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The new Ramilonga Balançoire

When they had to leave the beloved venue, and the tango community fell into mourning over the loss of the place, the Ramils seemed to be the only ones who didn’t appear distraught. They had already been looking ahead, well-prepared for a change. Within days of the announcement that this time El V was closing its doors for good, they had signed a new lease with Balancoire Restaurant and Club on Mission Street, only a few blocks from the old venue. Seamlessly, they opened their new milonga at a bigger, newer venue. Their loyal tango community followed without missing a beat. For a few weeks now the Tuesday night tango crowd can be found on 2565 Mission Street, and that’s where El V’s 20th anniversary will take place – but now under the name Ramilonga Balancoire.

 

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Highlights of the 2016 Argentine Tango USA Championship

Highlights of the 2016 Argentine Tango USA Championship

At the end there was an astonished silence when the announcement was made that two couples had tied for first place. It was a nerve-wracking moment. There was disbelief on people’s faces followed by an incredulous murmur from the audience. The two couples who had been called back — Diego Gorostiaga and Kelly Lettieri from New York, and Adam Cornett and Tilia Kimm from Boston — stepped confidently but tensely onto the competition floor. After third place had gone to Derek Tang and Rachell Lin from Los Angeles both couples had been hoping to be called as second or first place winners, but now they were asked to dance yet another round so that the judges could come to a final decision. The music began again and both couples danced with even more verve than before. Watching from the sidelines, it was impossible to tell who would grab the winner’s title. But this time it didn’t take the judges long to make their decision. Only a few minutes after the music stopped playing, Adam Cornett and Tilia Kimm were pronounced winners in the “Tango de Pista” category and awarded the title of the 2016 US Tango Championship, a roundtrip ticket to Buenos Aires where they will represent the US at the Tango Mundial 2016, and a one week stay in the city of Buenos Aires.

 

The “Tango de Pista” category — recently renamed but still better known to the general audience as “Salon” category — is probably the most prestigious category of the whole Argentine Tango Championship. Competition criteria remain the same as before, the main criterion being that feet must remain on the floor — no high kicks or fancy lifts are allowed. Such moves are reserved for the “Stage” category where this is exactly what both the audience and the judges do want to see. It’s what makes watching stage competition a lot more entertaining — especially at this year’s USA Tango Championship where the top competitors danced at a higher level than ever before. One couple, Martin Cardoso and Noelia Guerrero from Fort Myers, Florida, delivered a fiery performance with their own interpretation of Argentine tango combined with Latin dance moves. They brought the audience to its feet with a hot and spicy show of acrobatic lifts, and fast and precise footwork which earned them second place. But it was the stunningly beautiful performance of an all Argentine tango by Daniel Moreno and Amanda Accica from Detroit, Michigan, that was crowned with the first prize in the “Stage” category. They had competed last year, and this time they won the judges over completely. Their stirring, seductive, but elegant performance was touching – all the more so since Amanda’s obviously advanced stage of pregnancy did not in the least hinder the flawlessness of her dancing. In third place was another couple who are no strangers to the US Tango Championship: Roberto Peña and Jacklyn Shapiro from Philadelphia, Pennsylvania. They delivered a most passionate and theatrical performance, and may well become next year’s champions.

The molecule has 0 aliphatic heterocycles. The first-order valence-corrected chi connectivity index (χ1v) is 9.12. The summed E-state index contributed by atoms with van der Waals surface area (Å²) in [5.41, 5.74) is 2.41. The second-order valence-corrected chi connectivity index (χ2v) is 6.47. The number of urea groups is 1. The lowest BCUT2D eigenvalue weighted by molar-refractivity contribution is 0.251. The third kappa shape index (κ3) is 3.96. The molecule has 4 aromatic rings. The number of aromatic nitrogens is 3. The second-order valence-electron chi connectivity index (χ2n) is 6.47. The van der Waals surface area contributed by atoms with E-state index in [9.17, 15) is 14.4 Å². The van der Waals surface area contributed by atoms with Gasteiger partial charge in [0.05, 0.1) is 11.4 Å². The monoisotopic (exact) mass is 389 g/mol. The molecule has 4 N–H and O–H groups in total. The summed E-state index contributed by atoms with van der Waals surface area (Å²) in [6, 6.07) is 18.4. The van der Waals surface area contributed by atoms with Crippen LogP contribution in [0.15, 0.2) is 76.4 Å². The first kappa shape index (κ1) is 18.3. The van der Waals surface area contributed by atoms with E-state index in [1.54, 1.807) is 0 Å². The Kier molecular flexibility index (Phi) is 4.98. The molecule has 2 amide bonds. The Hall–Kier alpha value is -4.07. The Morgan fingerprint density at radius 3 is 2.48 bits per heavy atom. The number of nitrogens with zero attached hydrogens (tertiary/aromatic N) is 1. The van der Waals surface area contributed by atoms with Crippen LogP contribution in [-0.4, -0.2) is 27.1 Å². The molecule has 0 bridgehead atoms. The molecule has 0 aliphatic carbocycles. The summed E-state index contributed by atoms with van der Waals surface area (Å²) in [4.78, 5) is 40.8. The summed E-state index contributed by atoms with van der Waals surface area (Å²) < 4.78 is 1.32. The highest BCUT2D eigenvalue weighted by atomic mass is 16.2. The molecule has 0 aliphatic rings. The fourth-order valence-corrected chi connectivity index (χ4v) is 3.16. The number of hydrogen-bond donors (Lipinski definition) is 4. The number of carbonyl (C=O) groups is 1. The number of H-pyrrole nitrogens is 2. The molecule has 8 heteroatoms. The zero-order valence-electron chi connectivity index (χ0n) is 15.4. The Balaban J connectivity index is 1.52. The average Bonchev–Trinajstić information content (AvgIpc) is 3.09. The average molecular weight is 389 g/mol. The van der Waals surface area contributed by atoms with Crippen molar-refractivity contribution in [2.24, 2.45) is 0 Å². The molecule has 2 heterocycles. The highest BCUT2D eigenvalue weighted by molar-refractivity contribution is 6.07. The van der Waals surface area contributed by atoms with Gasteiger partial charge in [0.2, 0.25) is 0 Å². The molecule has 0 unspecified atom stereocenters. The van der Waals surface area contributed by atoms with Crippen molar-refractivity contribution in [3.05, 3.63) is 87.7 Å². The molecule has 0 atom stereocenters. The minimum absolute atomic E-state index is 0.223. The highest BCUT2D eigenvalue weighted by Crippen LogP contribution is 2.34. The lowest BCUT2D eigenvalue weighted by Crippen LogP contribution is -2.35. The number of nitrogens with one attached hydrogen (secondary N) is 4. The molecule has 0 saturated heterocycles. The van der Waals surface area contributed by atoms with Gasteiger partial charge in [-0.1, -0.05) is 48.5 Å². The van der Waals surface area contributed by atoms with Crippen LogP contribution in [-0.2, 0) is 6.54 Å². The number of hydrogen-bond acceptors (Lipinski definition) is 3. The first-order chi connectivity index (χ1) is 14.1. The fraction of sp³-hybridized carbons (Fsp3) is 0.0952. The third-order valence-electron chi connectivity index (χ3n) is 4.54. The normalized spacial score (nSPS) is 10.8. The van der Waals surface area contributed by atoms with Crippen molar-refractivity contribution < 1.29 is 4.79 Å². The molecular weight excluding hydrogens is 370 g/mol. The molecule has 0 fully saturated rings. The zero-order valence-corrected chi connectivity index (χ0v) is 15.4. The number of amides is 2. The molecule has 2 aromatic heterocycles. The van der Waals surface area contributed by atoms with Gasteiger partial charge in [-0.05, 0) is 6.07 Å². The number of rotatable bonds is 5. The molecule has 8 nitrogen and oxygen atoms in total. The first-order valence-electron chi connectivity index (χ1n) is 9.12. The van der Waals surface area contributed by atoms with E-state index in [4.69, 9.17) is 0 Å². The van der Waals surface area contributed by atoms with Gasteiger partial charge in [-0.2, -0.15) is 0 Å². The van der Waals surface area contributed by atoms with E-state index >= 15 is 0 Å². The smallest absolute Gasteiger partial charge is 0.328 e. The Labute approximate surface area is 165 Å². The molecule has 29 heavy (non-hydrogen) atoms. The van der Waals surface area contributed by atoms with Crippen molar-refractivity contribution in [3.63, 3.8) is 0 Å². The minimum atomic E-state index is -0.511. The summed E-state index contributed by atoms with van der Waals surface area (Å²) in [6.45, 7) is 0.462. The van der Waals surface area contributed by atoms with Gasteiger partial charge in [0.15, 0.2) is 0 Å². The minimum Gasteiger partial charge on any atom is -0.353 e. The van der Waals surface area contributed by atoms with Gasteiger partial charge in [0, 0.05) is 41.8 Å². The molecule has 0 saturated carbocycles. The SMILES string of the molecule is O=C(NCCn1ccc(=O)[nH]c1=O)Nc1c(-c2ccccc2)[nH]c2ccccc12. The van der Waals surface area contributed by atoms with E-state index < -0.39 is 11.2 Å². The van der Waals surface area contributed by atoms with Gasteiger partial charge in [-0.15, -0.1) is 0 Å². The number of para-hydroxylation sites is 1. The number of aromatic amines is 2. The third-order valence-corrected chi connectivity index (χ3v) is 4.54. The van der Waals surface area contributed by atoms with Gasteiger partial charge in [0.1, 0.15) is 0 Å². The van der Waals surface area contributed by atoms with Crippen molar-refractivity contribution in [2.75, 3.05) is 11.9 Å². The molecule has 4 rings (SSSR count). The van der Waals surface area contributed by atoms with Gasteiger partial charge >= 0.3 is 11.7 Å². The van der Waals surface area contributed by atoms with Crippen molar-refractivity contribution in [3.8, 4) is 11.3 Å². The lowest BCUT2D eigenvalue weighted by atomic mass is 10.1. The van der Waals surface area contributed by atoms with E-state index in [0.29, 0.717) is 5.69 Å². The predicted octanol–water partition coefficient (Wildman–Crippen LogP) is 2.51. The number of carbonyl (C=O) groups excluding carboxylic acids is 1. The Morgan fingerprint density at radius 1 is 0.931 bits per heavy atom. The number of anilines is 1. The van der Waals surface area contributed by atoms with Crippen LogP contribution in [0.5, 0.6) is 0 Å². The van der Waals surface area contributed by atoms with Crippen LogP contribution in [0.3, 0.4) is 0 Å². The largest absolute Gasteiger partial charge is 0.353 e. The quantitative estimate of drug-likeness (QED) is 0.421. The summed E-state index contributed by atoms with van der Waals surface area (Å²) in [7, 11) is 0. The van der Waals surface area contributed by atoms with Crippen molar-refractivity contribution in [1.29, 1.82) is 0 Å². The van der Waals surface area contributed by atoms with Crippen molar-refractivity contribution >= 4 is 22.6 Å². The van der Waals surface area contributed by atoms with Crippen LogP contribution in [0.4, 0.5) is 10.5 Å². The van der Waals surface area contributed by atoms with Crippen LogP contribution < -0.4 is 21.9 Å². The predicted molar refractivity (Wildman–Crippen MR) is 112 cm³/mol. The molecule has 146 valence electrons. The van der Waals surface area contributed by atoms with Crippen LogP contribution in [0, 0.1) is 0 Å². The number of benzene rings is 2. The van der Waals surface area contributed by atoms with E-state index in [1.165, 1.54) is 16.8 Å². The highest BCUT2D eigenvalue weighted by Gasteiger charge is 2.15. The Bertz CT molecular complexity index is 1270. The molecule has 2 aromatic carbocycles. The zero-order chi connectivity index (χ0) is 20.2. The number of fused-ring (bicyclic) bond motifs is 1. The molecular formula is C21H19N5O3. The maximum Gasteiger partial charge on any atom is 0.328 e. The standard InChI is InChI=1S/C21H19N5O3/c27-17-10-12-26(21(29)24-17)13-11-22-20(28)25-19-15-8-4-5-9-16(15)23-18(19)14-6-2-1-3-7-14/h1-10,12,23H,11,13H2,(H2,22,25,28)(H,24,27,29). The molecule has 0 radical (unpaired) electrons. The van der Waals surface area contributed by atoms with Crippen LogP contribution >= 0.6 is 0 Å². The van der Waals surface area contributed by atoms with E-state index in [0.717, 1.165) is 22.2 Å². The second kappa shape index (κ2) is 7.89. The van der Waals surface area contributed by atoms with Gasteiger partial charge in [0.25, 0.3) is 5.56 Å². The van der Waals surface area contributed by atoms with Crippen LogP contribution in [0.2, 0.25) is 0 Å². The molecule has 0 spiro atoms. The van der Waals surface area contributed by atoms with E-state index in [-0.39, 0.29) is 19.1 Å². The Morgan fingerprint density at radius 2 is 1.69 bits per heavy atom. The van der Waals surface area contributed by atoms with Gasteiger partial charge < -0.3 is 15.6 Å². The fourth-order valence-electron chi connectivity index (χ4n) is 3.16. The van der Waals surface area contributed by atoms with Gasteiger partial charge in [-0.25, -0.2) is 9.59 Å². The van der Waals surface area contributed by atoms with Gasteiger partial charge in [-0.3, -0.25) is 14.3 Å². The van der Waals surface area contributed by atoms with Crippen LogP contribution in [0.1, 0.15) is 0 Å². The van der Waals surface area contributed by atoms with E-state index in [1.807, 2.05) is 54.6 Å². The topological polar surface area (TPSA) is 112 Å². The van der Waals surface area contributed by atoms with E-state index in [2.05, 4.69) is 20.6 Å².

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Hot and spicy: Noelia Guerrero and partner Martin Cardoso

In the “Tango Salon Seniors” category, John Demenkoff and Diana Bradshaw from Scottsdale, Arizona came in first. This couple, who captivated everyone with their elegance, had been trained by former Bay Area residents and Salon Tango champions from 2014, Nicholas Tapia and Stephanie Berg. Second and third prizes went to two couples from Boston: Glen Sickorez and France Potvin, and Varouj Nersesian and Silvia Meyer.

At the end of the event which stretched again over four days, organizer Andrea Monti praised the smooth organization of this year’s competition which saw forty-two couples competing in the “Tango de Pista” category, and eleven couples in both the “Stage Tango” and “Tango Salon Seniors” categories. Unfortunately, since only two groups had registered with performance teams no competition could be held in this category as six groups is the minimum requirement for a competition. “Everything went even better than before,” she said, thanking her staff of volunteers for their extraordinary dedication and work. She also explained the new rules set out by the board of the “Mundial de Tango” in Buenos Aires: There are now ten judges on the panel instead of the previous six. All ten judges rotate during the four days of the competition, and all are “masters” — local judges no longer being allowed. There was, however, one exception this year: San Francisco based Christy Cote, who because of her “super professionalism” had been asked to serve as a so-called substitute judge. And once again, a designated auditor was sent from Buenos Aires to ensure the compliance of the rules and regulations.

The four day long festival – with workshops during the day, the competition and milongas with live music and performances by the masters at night – has become a fixed event and one of the highlights in the calendar and draws more and more people. Saturday night saw a sold-out house with 400 people in the audience, on Friday night the organizers counted 300, and both opening and closing nights also drew a large crowd.

All in all, this year’s competition was a great success; next year’s is eagerly awaited.

Top: Roberto Peña and Jacklyn Shapiro; foto of Tilly Kimm and Adam Cornett by Andrea Monti; all other pictures by Mary Gulick.